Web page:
Weirdest Laws Around the US
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Weirdest Laws Around the US

6 mins read

The United States is known for its comprehensive legal system, but nestled within the thousands of necessary rules and regulations are some laws that are, frankly, downright bizarre. From restrictions on cheese to regulations about bears, here’s a roundup of some of the strangest laws from coast to coast.

Alabama: No Bear Wrestling

In Alabama, it is illegal to wrestle bears. That’s right, the practice of bear wrestling, once a part of dubious entertainment practices, is prohibited. This law is more reasonable when you consider the animal cruelty and public safety implications, but it’s certainly a peculiar law to read at face value.

Alaska: No Waking Sleeping Bears for Photos

Continuing with the bear theme, Alaska has made it illegal to wake a sleeping bear to take a photograph. Given the state’s large population of bears, this law is in place to protect both the animals and overly ambitious photographers.

Arizona: No Camel Hunting

Arizona once had camels brought over for military use in desert areas. While the camels are long gone, a law remains on the books making it illegal to hunt camels. So, if you’re in Arizona, leave any camels you might come across in peace!

California: No Frog-Jumping Contests for Dying Frogs

In the gold-rush town of Angels Camp, California, the tradition of frog-jumping contests is taken very seriously. However, if a frog dies during a jump, it’s illegal to eat it. This law ensures that the frogs are only used for sport, not consumption.

Florida: No Singing in a Swimsuit

In the sunny state of Florida, there was once a law stating you could not sing in a public place while attired in a swimsuit. Though not strictly enforced today, it’s a quirky reminder of more modest times.

Georgia: No Tying Giraffes to Telephone Poles

In the city of Atlanta, Georgia, you’re not allowed to tie a giraffe to a telephone pole or street lamp. This law leaves us wondering about the circumstances that led to its creation.

Illinois: No Ice Cream in Back Pockets

In Kentucky and Illinois, there’s a law that prohibits people from keeping ice cream in their back pockets. This law may have originated to prevent horse thieving, as people would allegedly use ice cream to lure away horses without being caught “stealing.”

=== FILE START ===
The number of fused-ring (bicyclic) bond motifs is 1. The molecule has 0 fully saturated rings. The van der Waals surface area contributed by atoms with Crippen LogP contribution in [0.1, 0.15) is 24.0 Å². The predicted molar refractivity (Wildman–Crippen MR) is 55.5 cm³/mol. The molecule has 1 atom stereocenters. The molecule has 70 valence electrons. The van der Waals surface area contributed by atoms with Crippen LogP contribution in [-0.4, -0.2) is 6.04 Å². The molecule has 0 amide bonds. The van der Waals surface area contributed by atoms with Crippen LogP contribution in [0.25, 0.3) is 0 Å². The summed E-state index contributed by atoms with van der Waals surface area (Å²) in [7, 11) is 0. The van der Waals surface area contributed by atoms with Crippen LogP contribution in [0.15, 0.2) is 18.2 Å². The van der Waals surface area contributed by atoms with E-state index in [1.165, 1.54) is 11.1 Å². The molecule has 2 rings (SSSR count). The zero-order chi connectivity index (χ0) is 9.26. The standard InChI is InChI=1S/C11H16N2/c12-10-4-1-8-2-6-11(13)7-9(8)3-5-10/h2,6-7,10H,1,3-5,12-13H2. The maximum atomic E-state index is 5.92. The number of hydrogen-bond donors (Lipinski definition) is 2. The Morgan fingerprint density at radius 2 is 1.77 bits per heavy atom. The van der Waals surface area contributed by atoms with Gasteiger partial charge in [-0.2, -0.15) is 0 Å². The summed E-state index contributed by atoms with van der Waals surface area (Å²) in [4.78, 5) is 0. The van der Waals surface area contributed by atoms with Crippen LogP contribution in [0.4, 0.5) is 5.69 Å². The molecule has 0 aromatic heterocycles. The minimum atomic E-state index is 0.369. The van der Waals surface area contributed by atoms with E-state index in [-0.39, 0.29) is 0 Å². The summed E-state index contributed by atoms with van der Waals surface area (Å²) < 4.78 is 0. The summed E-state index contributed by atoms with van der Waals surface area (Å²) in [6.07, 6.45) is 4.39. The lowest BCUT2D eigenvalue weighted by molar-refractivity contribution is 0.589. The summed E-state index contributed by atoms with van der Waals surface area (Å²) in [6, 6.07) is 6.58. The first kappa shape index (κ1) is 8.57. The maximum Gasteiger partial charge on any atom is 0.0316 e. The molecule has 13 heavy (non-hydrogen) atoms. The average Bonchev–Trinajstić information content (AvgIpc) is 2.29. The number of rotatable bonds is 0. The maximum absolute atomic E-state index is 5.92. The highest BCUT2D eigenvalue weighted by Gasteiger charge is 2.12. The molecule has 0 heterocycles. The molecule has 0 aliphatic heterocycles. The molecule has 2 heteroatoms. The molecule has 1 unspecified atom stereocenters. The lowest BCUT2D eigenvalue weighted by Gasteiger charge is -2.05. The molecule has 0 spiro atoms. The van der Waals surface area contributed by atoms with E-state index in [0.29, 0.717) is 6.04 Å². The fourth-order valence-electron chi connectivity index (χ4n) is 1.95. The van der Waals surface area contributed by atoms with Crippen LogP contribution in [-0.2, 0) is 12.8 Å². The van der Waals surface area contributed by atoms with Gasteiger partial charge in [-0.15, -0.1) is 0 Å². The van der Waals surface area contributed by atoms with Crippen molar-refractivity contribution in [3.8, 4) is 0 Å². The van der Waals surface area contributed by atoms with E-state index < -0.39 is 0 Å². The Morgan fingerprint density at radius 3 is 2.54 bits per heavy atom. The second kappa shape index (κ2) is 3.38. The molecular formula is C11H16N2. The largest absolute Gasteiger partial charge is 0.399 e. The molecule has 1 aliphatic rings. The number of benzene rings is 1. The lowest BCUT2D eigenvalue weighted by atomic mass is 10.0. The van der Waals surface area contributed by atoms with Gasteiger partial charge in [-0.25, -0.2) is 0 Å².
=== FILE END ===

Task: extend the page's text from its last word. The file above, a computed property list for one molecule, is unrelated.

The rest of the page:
Utah: No Snowball Fights

In Provo, Utah, throwing snowballs is considered the same as throwing rocks, meaning it’s effectively illegal to engage in snowball fights. This law likely originated from concerns over safety and property damage. This is one of the weirdest laws in Utah, because Utah gets a lot of snow, but safety does come first. 

Maryland: No Lion at the Movies

In Baltimore, Maryland, you’re not allowed to take a lion to the movies. While most wouldn’t consider bringing a large predatory cat to a film screening, the law is in the books just in case.

Massachusetts: No Gorillas in the Backseat

In Massachusetts, it’s illegal to have a gorilla in the backseat of any car. While the front seat is not mentioned, it’s probably safe to say that gorillas should steer clear of cars altogether in Massachusetts.

New York: No Puppet Shows in Windows

New York has a peculiar law that prohibits puppet shows in windows. This was intended to prevent crowds from blocking the sidewalks, but it remains an unusual piece of legislation.

North Carolina: No Bingo Games Longer Than 5 Hours

In North Carolina, it’s illegal for a bingo game to last longer than 5 hours unless it’s held at a fair. This law is likely a measure against gambling-related issues.

Oregon: No Whistling Underwater

In Oregon, you technically can’t whistle underwater. The practicality of enforcing such a law is questionable, but it’s a fun fact to mention.

carelessly throw a snowball, or any other object for that matter, if it’s intended to hit someone or cause damage. 

Tennessee: No Sharing Netflix Passwords

In Tennessee, it’s illegal to share your Netflix password. This law is a modern measure aimed at preventing the loss of revenue due to password sharing.

Texas: No Dusty Chandeliers

In Texas, a law states that it’s illegal to sell a “dusty” chandelier. This law likely originates from a consumer protection standpoint, ensuring that goods sold are clean and in good condition.

Conclusion

While these laws might seem silly or outdated, many have historical or cultural significance that offers a glimpse into the past. Some were created to address very specific issues of the time, while others exist as remnants an era. Regardless of their practicality today, these weird and wonderful laws serve as entertaining anecdotes and reminders of the quirks that make each state unique. So the next time you plan to sing in a swimsuit or tie up your giraffe, remember to check the local laws!

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